By Jaymes Fleury, LASR DJ
Underrated, underplayed and underground. No, this isn’t the next big indie rock hit — this is the good old third-wave Ska genre.
Television shows, movies and MTV were blasting these bands like crazy in the ’90s. But as the new millennium came along, Ska lost the majority of its popularity.
The reasons behind this unpopularity are uncertain, but now the fan base has been concentrated to “occult-followers” rather than mainstream listeners.
I want to spread the message of Ska to as many people as possible, because people deserve great music.
The bands of this genre play an overwhelmingly upbeat tone with grooving bass lines, fast guitars and horns. That last item on the list is what makes or breaks the Ska band.
Without the horn section, the band is just another punk-rock wannabe. The genre’s roots reach back to 1950s Jamaican Reggae and early jazz. During this era, horn sections were played at events with high popularity.
This growth allowed for less formal tones and faster rhythms. Both the U.K. and Germany quickly adopted and then modernized the sound.
By the end of the ’80s, America had joined the Ska movement with full force. I would bet that without the band The Toasters, we wouldn’t have had such a rioting Ska scene. They performed anywhere and everywhere, especially college campuses. In fact, the most popular venue for The Toasters and other bands were college parties and fraternities.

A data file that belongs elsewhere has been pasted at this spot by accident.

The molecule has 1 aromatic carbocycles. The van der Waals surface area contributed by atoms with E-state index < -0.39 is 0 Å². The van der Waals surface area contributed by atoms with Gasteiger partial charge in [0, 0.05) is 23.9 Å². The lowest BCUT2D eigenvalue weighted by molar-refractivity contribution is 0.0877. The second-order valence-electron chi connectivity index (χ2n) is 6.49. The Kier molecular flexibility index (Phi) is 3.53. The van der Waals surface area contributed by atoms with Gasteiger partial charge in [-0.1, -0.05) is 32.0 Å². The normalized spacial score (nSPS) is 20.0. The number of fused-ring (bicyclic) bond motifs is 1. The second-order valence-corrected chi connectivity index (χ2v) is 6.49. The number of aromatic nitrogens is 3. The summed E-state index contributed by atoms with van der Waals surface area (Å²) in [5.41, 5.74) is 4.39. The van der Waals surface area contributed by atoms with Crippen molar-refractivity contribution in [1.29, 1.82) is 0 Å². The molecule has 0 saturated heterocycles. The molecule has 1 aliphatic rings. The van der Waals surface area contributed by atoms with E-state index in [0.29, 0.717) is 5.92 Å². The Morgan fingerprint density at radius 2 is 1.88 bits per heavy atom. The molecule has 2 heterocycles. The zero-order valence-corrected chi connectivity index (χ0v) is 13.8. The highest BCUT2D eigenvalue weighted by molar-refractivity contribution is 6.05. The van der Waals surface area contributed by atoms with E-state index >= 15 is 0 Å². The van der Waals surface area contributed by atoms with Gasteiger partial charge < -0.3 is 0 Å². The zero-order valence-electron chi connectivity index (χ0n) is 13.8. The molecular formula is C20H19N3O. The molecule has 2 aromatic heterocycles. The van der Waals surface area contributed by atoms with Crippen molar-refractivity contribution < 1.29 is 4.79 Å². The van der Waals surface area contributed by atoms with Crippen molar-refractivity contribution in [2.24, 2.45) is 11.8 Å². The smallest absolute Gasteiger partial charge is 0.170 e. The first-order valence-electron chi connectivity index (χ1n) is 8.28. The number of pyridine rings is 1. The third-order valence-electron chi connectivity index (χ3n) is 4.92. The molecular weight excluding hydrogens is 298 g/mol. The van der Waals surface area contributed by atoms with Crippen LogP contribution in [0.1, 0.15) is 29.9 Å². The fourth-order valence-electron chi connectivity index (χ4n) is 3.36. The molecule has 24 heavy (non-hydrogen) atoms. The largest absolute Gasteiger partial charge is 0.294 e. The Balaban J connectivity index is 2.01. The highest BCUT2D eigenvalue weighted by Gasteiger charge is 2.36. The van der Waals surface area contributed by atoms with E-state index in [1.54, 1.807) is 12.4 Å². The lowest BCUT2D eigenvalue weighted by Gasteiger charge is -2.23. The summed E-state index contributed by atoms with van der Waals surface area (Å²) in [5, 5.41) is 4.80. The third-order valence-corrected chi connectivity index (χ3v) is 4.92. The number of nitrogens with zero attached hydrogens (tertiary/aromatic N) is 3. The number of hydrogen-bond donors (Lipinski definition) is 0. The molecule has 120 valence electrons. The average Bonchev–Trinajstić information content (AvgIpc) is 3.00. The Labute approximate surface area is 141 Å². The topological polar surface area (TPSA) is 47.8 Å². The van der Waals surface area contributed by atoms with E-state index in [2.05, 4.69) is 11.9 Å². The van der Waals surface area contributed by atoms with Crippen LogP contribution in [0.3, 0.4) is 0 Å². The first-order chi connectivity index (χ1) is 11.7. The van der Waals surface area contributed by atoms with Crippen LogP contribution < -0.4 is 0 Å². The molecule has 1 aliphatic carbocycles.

I was first introduced to Ska during my middle school years, when I was pretty bummed out all the time, as were many of my peers. Almost every angsty preteen was listening to Emo Rock and Screamo.
This wasn’t my scene, and I was getting tired of my dad’s collection of classic rock. That’s when my sister introduced me to The Aquabats.
They are not angsty whatsoever. Their whole approach is to destroy boredom and save kids from the bullies. Not more screaming, no F-bombs, just happy music and laughable lyrics.
I had just opened Pandora’s Box. Ska is a genre full of energy and excitement. Seldom do we find any Ska tune with a downbeat feel or even a minor chord. The genre is so deep and so spread out, I didn’t know where to look. So I downloaded everything in sight.
On my LASR station, “Suburban Rush Hour,” I try to play all the classic Ska bands and their greatest hits.
The greatest aspect of these groups is their flexibility. The Mighty Mighty Bosstones have two saxophones and a trombone, while Streetlight Manifesto houses a five piece horn section. Ska made jazz sound cool once again, and made being the band-geek acceptable.
No two bands will ever be alike. Possibly one of the most famous ska bands, Reel Big Fish, have a goofy and party-like feel, while The Aquabats dress up like superheroes and perform battle-sequences on stage.
I recommend Ska to everyone and anyone willing to expand their library. Chances are, you have been exposed in some way.
Some would call my devotion to Ska an obsession — I call it a worthy addiction.